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Lost Cultures by Europeana Reseach and Eliza Papaki

The issue of lost cultures or cultures under threat is nowadays more urgent than ever. Increasingly more archaeological sites are set as targets of terrorist attacks, leading to their severe damage or even thpalmyraeir total destruction. Such numerous examples documented in recent times call for action.

In the aftermath of these attacks, individuals or groups, spontaneously or more organized, were activated having as goal to preserve or reconstruct as much as possible of the threatened heritage. In this way, several – mainly crowdsourcing – projects made their appearance in the Web calling people and institutions to contribute in order to virtually rebuild the sites damaged or destroyed. Among the endangered sites recently declared as targets of terrorism are Palmyra, Mosul and Nineveh.

In a different angle, with the aim of spreading the word and knowledge on these sites, the topic of Lost Cultures was set as the theme of two new knowledge testing games. Created in the context of the project ARK4 and in collaboration with Europeana Research, these games constitute an initiative of the Digital Curation Unit, Athena RC, project partner of both Europeana Research and ARK4. Adding to a series of knowledge testing games initiated with a Children’s Literature quiz, these games attempted to reuse digital content from the Cultural Heritage field, and in particular Europeana, to reach a wider audience.

The first game entitled “Lost cultures 1: Nineveh of Henry Layard” focuses on the ancient sites of Nineveh and Nimrud, excavated by Austen Henry Layard in the 19th century. The second game (Lost Cultures 2), which reuses digital content entirely deriving from Europeana, focuses on the ancient site of Palmyra. Since its destruction, the ancient city of Palmyra in Syria has been a popular topic among archaeologists and the public and has been reconstructed in various ways, from crowdsourcing projects to 3D virtual modeling initiatives. These games, which have been widely circulated in social media, could be considered as another effort to preserve the memory of the sites of Palmyra and Nineveh.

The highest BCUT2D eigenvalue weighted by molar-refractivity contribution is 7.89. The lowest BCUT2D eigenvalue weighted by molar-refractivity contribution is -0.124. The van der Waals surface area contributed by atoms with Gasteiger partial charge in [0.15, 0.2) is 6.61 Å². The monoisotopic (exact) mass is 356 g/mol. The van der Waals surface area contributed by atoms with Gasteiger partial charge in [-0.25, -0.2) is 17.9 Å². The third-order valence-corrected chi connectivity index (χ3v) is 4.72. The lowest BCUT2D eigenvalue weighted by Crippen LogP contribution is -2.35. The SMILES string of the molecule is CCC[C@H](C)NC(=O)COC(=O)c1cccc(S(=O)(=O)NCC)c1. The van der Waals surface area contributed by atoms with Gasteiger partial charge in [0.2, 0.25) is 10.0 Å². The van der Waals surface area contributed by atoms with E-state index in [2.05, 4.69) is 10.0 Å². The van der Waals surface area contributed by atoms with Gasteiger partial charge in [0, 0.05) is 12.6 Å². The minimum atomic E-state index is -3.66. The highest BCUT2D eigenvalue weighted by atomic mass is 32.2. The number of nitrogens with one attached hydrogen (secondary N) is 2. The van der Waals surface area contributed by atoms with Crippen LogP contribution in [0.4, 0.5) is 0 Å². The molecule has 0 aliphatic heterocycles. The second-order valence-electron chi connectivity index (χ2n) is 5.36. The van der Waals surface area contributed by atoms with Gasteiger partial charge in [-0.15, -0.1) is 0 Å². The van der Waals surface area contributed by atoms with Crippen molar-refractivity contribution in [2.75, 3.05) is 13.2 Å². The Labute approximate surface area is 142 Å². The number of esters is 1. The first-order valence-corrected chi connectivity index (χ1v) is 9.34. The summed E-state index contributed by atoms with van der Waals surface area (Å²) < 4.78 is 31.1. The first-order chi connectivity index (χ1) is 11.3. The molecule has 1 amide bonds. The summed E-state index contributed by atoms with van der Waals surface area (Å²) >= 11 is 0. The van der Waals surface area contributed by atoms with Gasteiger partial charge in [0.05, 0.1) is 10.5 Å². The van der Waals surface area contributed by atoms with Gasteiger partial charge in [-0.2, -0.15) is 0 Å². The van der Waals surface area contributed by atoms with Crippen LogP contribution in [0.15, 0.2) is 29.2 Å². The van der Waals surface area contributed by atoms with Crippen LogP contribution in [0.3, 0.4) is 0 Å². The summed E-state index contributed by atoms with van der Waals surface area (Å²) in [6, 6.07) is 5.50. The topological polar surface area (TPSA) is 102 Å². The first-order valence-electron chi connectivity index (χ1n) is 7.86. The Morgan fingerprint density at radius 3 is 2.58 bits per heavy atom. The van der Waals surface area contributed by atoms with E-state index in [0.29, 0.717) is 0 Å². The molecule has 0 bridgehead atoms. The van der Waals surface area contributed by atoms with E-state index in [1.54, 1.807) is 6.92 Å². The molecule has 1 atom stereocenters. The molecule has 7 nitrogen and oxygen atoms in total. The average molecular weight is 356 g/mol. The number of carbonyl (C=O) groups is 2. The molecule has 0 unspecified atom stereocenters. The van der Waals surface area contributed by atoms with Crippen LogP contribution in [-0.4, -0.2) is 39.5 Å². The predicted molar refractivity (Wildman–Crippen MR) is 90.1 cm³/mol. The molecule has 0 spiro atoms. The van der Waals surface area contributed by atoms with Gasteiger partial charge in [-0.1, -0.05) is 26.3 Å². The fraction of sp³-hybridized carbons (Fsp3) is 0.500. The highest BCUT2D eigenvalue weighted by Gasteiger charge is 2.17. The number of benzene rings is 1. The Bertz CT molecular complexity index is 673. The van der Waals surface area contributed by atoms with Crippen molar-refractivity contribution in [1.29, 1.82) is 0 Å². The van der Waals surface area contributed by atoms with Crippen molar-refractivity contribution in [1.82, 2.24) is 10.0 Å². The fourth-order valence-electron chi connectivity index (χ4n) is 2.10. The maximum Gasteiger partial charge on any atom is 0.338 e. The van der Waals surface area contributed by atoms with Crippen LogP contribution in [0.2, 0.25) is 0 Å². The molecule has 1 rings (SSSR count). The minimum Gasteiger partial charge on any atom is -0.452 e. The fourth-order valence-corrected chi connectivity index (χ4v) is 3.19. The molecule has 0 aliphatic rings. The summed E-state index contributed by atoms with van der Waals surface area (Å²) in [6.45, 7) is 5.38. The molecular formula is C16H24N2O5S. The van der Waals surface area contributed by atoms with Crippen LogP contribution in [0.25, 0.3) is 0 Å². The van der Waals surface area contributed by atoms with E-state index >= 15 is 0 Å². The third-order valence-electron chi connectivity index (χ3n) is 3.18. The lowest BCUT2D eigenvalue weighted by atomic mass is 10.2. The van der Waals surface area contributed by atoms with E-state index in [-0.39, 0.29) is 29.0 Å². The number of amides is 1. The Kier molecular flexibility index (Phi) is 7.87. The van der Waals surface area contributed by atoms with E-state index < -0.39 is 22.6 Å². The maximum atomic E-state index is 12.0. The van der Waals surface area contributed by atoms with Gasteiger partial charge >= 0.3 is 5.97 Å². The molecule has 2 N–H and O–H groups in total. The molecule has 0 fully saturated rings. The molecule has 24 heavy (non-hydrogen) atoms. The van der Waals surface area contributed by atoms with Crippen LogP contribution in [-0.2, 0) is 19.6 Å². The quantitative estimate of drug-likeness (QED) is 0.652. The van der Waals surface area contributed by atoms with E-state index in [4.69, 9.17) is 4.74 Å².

For those of you who did not have the chance to visit those sites or for the lucky ones who did, give a try to these knowledge testing games and have a glimpse of these important heritage sites.

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By Eliza Papaki

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About the Author

About the Author: Alexandra Angeletaki is a classical archaeologist and has worked as a lecturer in archeology at NTNU since2001. For the last few years she has been involved in innovative dissemination DH projects and has worked with Museology and Digital Learning at NTNU University Library. She is also responsible for library seminars and academic writing support for students in Kalvskinnet Campus. .


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